We stopped for an oldish man at a zebra crossing but he showed no signs of wanting to cross. We then noticed every little village seemed to have a little old man standing doing nothing but perhaps look at the traffic, is this the Spanish equivalent of the West Country village idiot?
We encountered these miniature cups of coffee in Italy last year. At least they understand the word Americano here, even if it doesn't increase the volume by much. The cup in front of Doreen's purse wasn't the smallest I encountered, that was in a hospital cafe where I was served up a cup that belonged in a dolls house and it was half full. Black coffee = solo, ordinary white coffee = Cafe con leche.
Overall we were disappointed with the poor and sometimes bizarre nature of our dining experience. Meals were cheap, staff very kind and helpful although no english spoken and we only have very little spanish. We didn't find the Tapas experience that we were expecting, most places offered a first plate second plate type of menu with an optional dessert. The first plate was often a type of soup, made of white beans, a lump of belly pork, and sometimes a sausage, in one mussels figured. Salad was often very basic and chips and fried egg often figured in second plates. Fish when we had it was often bony, sea bass were very small and I think some of the fish was untranslatable, but one of the bonier ones could have been wrasse. We realise this could have been partly our fault not going up market enough but to be fair in some places the same sort of menu was on offer everywhere. Had some nice wine. The meals on the boat were ok and cheap. About three days before the end we started fantasizing about english fish and chips we stopped at Honiton to fill that need.
Our discovery was that we could cook Tortilla in the double skillet but that the supermarket Tortilla that you paid 3€ for was ten times better than the one you paid €1.5 to €1.8 for.
Camino De Santiago
Driving in northern Spain you encounter signs like these everywhere they denote a pilgrimage route to Santiago del Compostela. There are lots of these routes some starting from as far away as France. If they walk and get a card stamped as they go that entitles them to use Hostels enroute provided by the church. You read that after they get their certificate (at least 64km walking) most carry on to Fisterre which is designated as km 0. This is because long before it was a Catholic church pilgrimage to St James' relics at Santiago (allegedly) it was a pagan route to the end of the world. We followed the lady shown below from the bus station hmmm suspicious.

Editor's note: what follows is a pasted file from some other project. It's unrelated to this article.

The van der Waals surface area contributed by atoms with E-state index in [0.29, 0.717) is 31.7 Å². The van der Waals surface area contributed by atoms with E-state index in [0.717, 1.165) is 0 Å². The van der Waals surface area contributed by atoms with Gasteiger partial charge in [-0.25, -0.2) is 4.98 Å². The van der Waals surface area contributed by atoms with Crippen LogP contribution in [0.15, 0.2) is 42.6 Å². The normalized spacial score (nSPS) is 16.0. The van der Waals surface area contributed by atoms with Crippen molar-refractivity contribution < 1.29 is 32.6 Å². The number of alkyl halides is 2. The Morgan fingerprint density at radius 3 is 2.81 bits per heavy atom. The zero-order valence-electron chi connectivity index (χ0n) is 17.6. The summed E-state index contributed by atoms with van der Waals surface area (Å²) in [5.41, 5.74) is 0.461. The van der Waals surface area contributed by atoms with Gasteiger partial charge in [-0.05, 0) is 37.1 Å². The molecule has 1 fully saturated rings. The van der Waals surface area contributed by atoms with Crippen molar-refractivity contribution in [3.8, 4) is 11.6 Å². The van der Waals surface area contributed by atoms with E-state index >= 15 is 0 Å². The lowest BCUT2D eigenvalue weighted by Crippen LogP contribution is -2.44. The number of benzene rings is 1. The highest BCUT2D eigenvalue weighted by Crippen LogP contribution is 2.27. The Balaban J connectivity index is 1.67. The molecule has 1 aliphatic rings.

A Pilgrim, marked by a white scallop shell on her back
Siesta, shop opening and meal times.
Not everywhere in Spain observes the siesta but all the places in northern Spain that we visited did. So shops open about 10am to 2pm then reopen at 7 or 8pm. Cafes and restaurants normally stay open throughout the day but don't serve food in the evening until 9pm. Being an early bird it takes some getting use to. But the time zone has an effect and the Spaniards seem to like it the way it is.
They keep Central European Time CET with due allowance for daylight saving time This does not seem logical at first sight. Finisterre is 9 degrees west of the Grenwich Meridian, London. 15 degrees is an hour. So you would expect the time zone to be either the same as London or perhaps an hour later but local time is an hour earlier. This clearly does not accord with Solar time so in the west we encountered a sundial that was, in summertime, two and a half hours slow. Things get complicated travelling between Spain and Portugal (which keeps GMT or BST). This is especially true near the border for your phones and tablets which might be getting their signal from the wrong time zone.